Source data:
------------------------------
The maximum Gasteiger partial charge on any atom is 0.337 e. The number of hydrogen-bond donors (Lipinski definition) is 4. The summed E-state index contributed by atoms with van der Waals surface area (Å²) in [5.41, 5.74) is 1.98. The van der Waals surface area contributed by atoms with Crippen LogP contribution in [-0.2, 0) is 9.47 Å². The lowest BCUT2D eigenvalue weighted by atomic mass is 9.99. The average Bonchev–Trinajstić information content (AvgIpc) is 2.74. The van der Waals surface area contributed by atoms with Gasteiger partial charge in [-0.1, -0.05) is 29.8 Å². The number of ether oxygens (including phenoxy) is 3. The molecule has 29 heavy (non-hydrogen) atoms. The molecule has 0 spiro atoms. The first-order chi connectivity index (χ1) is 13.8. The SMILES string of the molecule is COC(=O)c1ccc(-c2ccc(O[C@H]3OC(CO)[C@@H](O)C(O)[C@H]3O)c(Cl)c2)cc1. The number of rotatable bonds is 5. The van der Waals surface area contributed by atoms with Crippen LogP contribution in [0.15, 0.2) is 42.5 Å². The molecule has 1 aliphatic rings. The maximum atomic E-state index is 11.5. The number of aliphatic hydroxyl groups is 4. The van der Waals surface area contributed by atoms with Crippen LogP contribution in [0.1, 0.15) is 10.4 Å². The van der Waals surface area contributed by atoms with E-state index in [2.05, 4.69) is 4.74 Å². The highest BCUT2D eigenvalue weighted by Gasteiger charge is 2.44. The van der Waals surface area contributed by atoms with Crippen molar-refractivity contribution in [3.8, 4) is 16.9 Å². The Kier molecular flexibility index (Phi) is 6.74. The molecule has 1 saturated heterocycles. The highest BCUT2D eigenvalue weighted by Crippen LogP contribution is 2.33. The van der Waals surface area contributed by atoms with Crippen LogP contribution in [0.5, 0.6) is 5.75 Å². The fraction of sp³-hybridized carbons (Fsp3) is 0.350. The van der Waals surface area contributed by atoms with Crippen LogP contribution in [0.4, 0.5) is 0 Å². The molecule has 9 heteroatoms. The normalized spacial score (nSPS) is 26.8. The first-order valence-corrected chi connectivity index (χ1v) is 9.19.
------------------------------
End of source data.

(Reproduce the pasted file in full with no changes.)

The maximum Gasteiger partial charge on any atom is 0.337 e. The number of hydrogen-bond donors (Lipinski definition) is 4. The summed E-state index contributed by atoms with van der Waals surface area (Å²) in [5.41, 5.74) is 1.98. The van der Waals surface area contributed by atoms with Crippen LogP contribution in [-0.2, 0) is 9.47 Å². The lowest BCUT2D eigenvalue weighted by atomic mass is 9.99. The average Bonchev–Trinajstić information content (AvgIpc) is 2.74. The van der Waals surface area contributed by atoms with Gasteiger partial charge in [-0.1, -0.05) is 29.8 Å². The number of ether oxygens (including phenoxy) is 3. The molecule has 29 heavy (non-hydrogen) atoms. The molecule has 0 spiro atoms. The first-order chi connectivity index (χ1) is 13.8. The SMILES string of the molecule is COC(=O)c1ccc(-c2ccc(O[C@H]3OC(CO)[C@@H](O)C(O)[C@H]3O)c(Cl)c2)cc1. The number of rotatable bonds is 5. The van der Waals surface area contributed by atoms with Crippen LogP contribution in [0.15, 0.2) is 42.5 Å². The molecule has 1 aliphatic rings. The maximum atomic E-state index is 11.5. The number of aliphatic hydroxyl groups is 4. The van der Waals surface area contributed by atoms with Crippen LogP contribution in [0.1, 0.15) is 10.4 Å². The van der Waals surface area contributed by atoms with E-state index in [2.05, 4.69) is 4.74 Å². The highest BCUT2D eigenvalue weighted by Gasteiger charge is 2.44. The van der Waals surface area contributed by atoms with Crippen molar-refractivity contribution in [3.8, 4) is 16.9 Å². The Kier molecular flexibility index (Phi) is 6.74. The molecule has 1 saturated heterocycles. The highest BCUT2D eigenvalue weighted by Crippen LogP contribution is 2.33. The van der Waals surface area contributed by atoms with Crippen LogP contribution in [0.5, 0.6) is 5.75 Å². The fraction of sp³-hybridized carbons (Fsp3) is 0.350. The van der Waals surface area contributed by atoms with Crippen LogP contribution in [0.4, 0.5) is 0 Å². The molecule has 9 heteroatoms. The normalized spacial score (nSPS) is 26.8. The first-order valence-corrected chi connectivity index (χ1v) is 9.19.